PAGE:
Ans. You can start up a database with three tools.
Ans. A parameter file holds instance parameters that govern how an instance operates. In order to start up an instance, Oracle needs to locate this file.
The search order is as below: /DBS/spfile.ora – This is a server parameter file and this is the first place that oracle will look for. SID- is the service identifier of the instance.
<$ORACLE_HOME-/dbs/spfile.ora -If Oracle cannot find the file in the first location, it will search this file. This is again a server parameter file.
/dbs/init.ora – This is a parameter file and it is plain text. If Oracle cannot find the two files listed above, it will search for this file. This is the last location to search.
Ans. You can start up a database with the modes below:
Ans. When a database is open, any user with the “CREATE SESSION” privilege can make a connection. However, it is possible to open the database in “restricted” mode.
When a database is open in restricted mode, only users with the “RESTRICTED SESSION” privilege can make a connection to the database. By default, only DBAs have the “RESTRICTED SESSION” privilege and it should not be granted to regular users.
Opening a database in “restricted” mode is a good way to prevent regular users from accessing the database during maintenance.
Ans. I would put the database in “restricted mode”. While in restricted mode, only users with the “RESTRICTED SESSION” privilege can make a connection. I would run the below command to put the database in restricted mode:
Sql> alter system enable restricted session;
After executing this command regular users won’t be able to loggon into the database. Once I want to revert the database to normal, I execute this command:
Sql>alter system disable restricted session;
Ans. Yes, it is possible to stop all I/O activity while the database is open. Normally, when a database is open, there will be constant I/O to online redo log files or data files. Even if the database is idle, there is no guarantee that the database will not write anything to files during the snapshot.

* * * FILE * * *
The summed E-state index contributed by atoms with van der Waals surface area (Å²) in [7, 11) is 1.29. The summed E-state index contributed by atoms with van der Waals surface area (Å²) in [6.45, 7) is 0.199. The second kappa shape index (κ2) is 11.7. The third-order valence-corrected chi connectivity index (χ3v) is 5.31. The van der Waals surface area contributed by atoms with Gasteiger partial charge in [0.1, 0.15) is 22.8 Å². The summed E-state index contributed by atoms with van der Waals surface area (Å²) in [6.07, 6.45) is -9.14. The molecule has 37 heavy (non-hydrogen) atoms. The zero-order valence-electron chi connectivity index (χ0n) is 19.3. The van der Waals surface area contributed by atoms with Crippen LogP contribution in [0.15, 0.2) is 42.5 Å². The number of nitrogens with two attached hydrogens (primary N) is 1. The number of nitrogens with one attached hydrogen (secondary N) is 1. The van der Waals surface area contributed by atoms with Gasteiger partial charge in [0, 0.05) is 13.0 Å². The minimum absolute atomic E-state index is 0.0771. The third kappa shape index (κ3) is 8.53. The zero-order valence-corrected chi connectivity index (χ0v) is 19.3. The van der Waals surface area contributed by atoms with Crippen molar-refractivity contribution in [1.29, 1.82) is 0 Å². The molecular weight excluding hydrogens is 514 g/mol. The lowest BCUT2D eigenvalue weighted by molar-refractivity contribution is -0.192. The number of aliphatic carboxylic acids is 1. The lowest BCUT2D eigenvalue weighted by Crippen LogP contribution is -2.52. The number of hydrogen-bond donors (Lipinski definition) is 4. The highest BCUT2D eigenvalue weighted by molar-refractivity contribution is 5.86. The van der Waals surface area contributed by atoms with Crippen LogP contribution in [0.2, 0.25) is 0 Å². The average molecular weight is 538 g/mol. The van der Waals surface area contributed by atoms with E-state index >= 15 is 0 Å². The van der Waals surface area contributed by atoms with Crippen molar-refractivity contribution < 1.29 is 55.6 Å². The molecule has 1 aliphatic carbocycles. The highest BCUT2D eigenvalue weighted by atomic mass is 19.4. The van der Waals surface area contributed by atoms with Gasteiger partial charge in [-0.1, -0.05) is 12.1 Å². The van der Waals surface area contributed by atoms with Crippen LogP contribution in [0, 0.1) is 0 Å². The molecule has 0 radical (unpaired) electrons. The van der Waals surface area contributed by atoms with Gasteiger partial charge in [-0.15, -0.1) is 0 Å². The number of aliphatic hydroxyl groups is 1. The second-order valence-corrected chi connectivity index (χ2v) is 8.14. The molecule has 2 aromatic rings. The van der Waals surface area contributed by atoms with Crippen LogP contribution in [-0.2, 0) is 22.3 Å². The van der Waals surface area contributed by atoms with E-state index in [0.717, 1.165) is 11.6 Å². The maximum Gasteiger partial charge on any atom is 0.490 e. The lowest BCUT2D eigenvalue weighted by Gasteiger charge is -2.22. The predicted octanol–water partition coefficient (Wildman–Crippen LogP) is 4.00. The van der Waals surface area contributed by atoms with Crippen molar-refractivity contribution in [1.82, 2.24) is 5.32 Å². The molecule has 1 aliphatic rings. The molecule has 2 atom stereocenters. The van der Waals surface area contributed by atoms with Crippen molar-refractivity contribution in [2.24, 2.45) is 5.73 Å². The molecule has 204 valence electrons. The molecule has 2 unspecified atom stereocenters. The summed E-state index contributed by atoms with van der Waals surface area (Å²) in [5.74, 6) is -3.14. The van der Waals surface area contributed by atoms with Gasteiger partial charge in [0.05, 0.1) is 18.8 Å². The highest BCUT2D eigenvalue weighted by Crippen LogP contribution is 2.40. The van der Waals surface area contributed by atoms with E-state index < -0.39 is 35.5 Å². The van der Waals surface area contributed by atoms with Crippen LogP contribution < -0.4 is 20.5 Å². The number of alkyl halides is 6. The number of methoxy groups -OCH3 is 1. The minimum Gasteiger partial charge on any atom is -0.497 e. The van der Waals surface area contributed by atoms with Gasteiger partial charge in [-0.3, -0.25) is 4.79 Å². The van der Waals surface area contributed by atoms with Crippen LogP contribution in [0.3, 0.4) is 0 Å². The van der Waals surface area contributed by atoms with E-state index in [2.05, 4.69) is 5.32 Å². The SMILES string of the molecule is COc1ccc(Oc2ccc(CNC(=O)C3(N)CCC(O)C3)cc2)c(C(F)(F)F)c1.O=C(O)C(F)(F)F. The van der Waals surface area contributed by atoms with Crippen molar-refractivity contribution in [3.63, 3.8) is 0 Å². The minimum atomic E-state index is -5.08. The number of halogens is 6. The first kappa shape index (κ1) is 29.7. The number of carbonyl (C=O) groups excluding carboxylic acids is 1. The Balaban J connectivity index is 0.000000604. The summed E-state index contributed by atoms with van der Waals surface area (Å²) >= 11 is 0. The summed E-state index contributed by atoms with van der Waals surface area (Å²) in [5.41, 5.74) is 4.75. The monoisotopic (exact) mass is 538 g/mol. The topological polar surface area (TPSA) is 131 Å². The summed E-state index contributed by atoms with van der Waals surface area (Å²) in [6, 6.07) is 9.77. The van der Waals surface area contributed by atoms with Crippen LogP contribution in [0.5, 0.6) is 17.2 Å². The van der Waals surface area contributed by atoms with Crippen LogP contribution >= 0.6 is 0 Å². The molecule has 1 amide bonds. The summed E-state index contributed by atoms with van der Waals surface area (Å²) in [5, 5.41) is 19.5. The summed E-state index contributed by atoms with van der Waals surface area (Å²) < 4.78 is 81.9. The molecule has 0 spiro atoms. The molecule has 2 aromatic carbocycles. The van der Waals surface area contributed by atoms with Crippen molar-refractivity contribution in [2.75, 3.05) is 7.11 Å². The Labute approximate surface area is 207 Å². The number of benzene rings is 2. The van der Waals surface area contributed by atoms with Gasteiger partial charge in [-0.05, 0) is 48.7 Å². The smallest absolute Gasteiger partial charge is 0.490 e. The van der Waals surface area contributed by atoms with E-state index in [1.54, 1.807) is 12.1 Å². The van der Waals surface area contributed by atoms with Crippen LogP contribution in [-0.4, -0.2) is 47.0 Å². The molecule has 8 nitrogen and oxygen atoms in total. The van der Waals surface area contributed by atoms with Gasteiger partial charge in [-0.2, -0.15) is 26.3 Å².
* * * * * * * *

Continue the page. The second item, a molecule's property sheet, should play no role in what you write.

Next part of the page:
However, if you “suspend” the database, Oracle will halt I/O operations to these datafiles until it is reverted back to normal mode. So, you should “suspend” the database, take the snapshot of the disk and then put the database back in normal mode immediately after that.
Ans. In the default configuration, the Oracle database will not automatically start after the server reboots. You’ll have to start it manually after each reboot. You’ll usually want it to start automatically. There are two methods to accomplish this:
Ans. When a user connects to a database, he sends SQL queries to the database to execute. These SQL queries are executed by a “server process” and the result is returned back to the user. In the “dedicated server” architecture, the instance will create one server process for each connected user.
That process will be “dedicated” to that user and will only serve that client.
However, in “shared server” architecture, a single server process will serve multiple clients. In shared server architecture, the total memory consumption will be less.
However, certain operations like DBA activities can only be performed on a dedicated server.
Ans. In shared server architecture, the clients connect to a “dispatcher” process. This dispatcher is responsible for delivering the SQL requests to the “request queue”.
The shared server process monitors the request queue. When they find an incoming request, they execute this SQL query and place the results in the response queue. The request queue and the response queue reside in the system global area.
The dispatcher processes also monitor the response queue. When it receives a result, they deliver the result to the relevant client.